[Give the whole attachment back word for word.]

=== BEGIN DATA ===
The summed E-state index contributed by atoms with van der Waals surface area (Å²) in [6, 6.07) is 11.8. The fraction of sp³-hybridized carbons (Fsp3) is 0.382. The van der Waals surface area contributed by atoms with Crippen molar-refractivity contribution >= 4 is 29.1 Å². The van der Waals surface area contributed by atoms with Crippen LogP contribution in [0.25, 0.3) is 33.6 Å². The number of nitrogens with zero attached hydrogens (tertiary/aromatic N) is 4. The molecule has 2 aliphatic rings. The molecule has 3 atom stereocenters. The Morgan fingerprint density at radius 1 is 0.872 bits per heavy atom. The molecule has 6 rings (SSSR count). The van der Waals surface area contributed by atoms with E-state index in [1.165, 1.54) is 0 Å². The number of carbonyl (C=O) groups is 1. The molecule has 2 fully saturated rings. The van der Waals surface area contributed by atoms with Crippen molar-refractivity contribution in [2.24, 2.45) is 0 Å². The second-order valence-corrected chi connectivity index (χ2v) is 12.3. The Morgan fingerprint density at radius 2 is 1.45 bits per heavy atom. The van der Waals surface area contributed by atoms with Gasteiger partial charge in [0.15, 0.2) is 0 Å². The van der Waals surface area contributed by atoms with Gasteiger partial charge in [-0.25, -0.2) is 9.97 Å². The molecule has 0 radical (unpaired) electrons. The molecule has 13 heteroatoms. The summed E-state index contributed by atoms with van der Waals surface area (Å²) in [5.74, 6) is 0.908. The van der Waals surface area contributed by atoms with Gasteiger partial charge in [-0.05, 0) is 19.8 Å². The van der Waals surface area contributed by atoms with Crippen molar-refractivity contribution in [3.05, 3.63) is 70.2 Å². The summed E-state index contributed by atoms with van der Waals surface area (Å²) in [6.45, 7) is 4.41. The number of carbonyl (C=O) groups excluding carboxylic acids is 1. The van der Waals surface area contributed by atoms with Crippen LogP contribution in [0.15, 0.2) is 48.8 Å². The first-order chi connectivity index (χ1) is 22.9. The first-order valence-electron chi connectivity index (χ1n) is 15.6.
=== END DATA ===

The summed E-state index contributed by atoms with van der Waals surface area (Å²) in [6, 6.07) is 11.8. The fraction of sp³-hybridized carbons (Fsp3) is 0.382. The van der Waals surface area contributed by atoms with Crippen molar-refractivity contribution >= 4 is 29.1 Å². The van der Waals surface area contributed by atoms with Crippen LogP contribution in [0.25, 0.3) is 33.6 Å². The number of nitrogens with zero attached hydrogens (tertiary/aromatic N) is 4. The molecule has 2 aliphatic rings. The molecule has 3 atom stereocenters. The Morgan fingerprint density at radius 1 is 0.872 bits per heavy atom. The molecule has 6 rings (SSSR count). The van der Waals surface area contributed by atoms with E-state index in [1.165, 1.54) is 0 Å². The number of carbonyl (C=O) groups is 1. The molecule has 2 fully saturated rings. The van der Waals surface area contributed by atoms with Crippen molar-refractivity contribution in [2.24, 2.45) is 0 Å². The second-order valence-corrected chi connectivity index (χ2v) is 12.3. The Morgan fingerprint density at radius 2 is 1.45 bits per heavy atom. The van der Waals surface area contributed by atoms with Gasteiger partial charge in [0.15, 0.2) is 0 Å². The van der Waals surface area contributed by atoms with Gasteiger partial charge in [-0.25, -0.2) is 9.97 Å². The molecule has 0 radical (unpaired) electrons. The molecule has 13 heteroatoms. The summed E-state index contributed by atoms with van der Waals surface area (Å²) in [5.74, 6) is 0.908. The van der Waals surface area contributed by atoms with Gasteiger partial charge in [-0.05, 0) is 19.8 Å². The van der Waals surface area contributed by atoms with Crippen molar-refractivity contribution in [3.05, 3.63) is 70.2 Å². The summed E-state index contributed by atoms with van der Waals surface area (Å²) in [6.45, 7) is 4.41. The number of carbonyl (C=O) groups excluding carboxylic acids is 1. The van der Waals surface area contributed by atoms with Crippen LogP contribution in [0.15, 0.2) is 48.8 Å². The first-order chi connectivity index (χ1) is 22.9. The first-order valence-electron chi connectivity index (χ1n) is 15.6.